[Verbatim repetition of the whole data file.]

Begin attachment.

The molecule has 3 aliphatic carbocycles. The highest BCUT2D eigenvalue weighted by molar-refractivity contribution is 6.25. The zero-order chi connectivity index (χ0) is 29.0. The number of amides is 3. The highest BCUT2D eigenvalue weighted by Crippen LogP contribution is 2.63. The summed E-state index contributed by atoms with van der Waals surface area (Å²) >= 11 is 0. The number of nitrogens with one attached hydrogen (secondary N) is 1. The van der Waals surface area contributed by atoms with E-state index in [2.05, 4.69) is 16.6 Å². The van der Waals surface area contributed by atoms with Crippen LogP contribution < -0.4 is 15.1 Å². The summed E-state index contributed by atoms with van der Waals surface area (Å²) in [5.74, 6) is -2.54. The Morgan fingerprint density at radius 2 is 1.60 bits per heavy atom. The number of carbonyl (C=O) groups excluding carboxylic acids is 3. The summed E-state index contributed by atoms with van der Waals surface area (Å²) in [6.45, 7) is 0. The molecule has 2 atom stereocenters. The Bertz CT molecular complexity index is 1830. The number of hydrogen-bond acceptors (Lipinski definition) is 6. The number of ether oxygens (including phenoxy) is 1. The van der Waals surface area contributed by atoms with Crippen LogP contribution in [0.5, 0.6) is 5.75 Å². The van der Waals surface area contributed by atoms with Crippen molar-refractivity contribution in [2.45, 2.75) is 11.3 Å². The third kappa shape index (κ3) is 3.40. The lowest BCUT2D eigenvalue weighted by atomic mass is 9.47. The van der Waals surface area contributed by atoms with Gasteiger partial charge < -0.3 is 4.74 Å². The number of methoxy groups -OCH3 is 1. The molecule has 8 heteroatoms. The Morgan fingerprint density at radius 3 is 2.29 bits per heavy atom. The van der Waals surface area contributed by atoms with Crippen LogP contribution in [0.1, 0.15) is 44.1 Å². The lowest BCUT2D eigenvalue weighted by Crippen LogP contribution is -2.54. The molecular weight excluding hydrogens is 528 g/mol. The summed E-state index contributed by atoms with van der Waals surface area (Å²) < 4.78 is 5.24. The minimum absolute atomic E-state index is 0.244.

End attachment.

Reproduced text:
The molecule has 3 aliphatic carbocycles. The highest BCUT2D eigenvalue weighted by molar-refractivity contribution is 6.25. The zero-order chi connectivity index (χ0) is 29.0. The number of amides is 3. The highest BCUT2D eigenvalue weighted by Crippen LogP contribution is 2.63. The summed E-state index contributed by atoms with van der Waals surface area (Å²) >= 11 is 0. The number of nitrogens with one attached hydrogen (secondary N) is 1. The van der Waals surface area contributed by atoms with E-state index in [2.05, 4.69) is 16.6 Å². The van der Waals surface area contributed by atoms with Crippen LogP contribution < -0.4 is 15.1 Å². The summed E-state index contributed by atoms with van der Waals surface area (Å²) in [5.74, 6) is -2.54. The Morgan fingerprint density at radius 2 is 1.60 bits per heavy atom. The number of carbonyl (C=O) groups excluding carboxylic acids is 3. The summed E-state index contributed by atoms with van der Waals surface area (Å²) in [6.45, 7) is 0. The molecule has 2 atom stereocenters. The Bertz CT molecular complexity index is 1830. The number of hydrogen-bond acceptors (Lipinski definition) is 6. The number of ether oxygens (including phenoxy) is 1. The van der Waals surface area contributed by atoms with Crippen LogP contribution in [0.5, 0.6) is 5.75 Å². The van der Waals surface area contributed by atoms with Crippen molar-refractivity contribution in [2.45, 2.75) is 11.3 Å². The third kappa shape index (κ3) is 3.40. The lowest BCUT2D eigenvalue weighted by atomic mass is 9.47. The van der Waals surface area contributed by atoms with Gasteiger partial charge < -0.3 is 4.74 Å². The number of methoxy groups -OCH3 is 1. The molecule has 8 heteroatoms. The Morgan fingerprint density at radius 3 is 2.29 bits per heavy atom. The van der Waals surface area contributed by atoms with Crippen LogP contribution in [0.1, 0.15) is 44.1 Å². The lowest BCUT2D eigenvalue weighted by Crippen LogP contribution is -2.54. The molecular weight excluding hydrogens is 528 g/mol. The summed E-state index contributed by atoms with van der Waals surface area (Å²) < 4.78 is 5.24. The minimum absolute atomic E-state index is 0.244.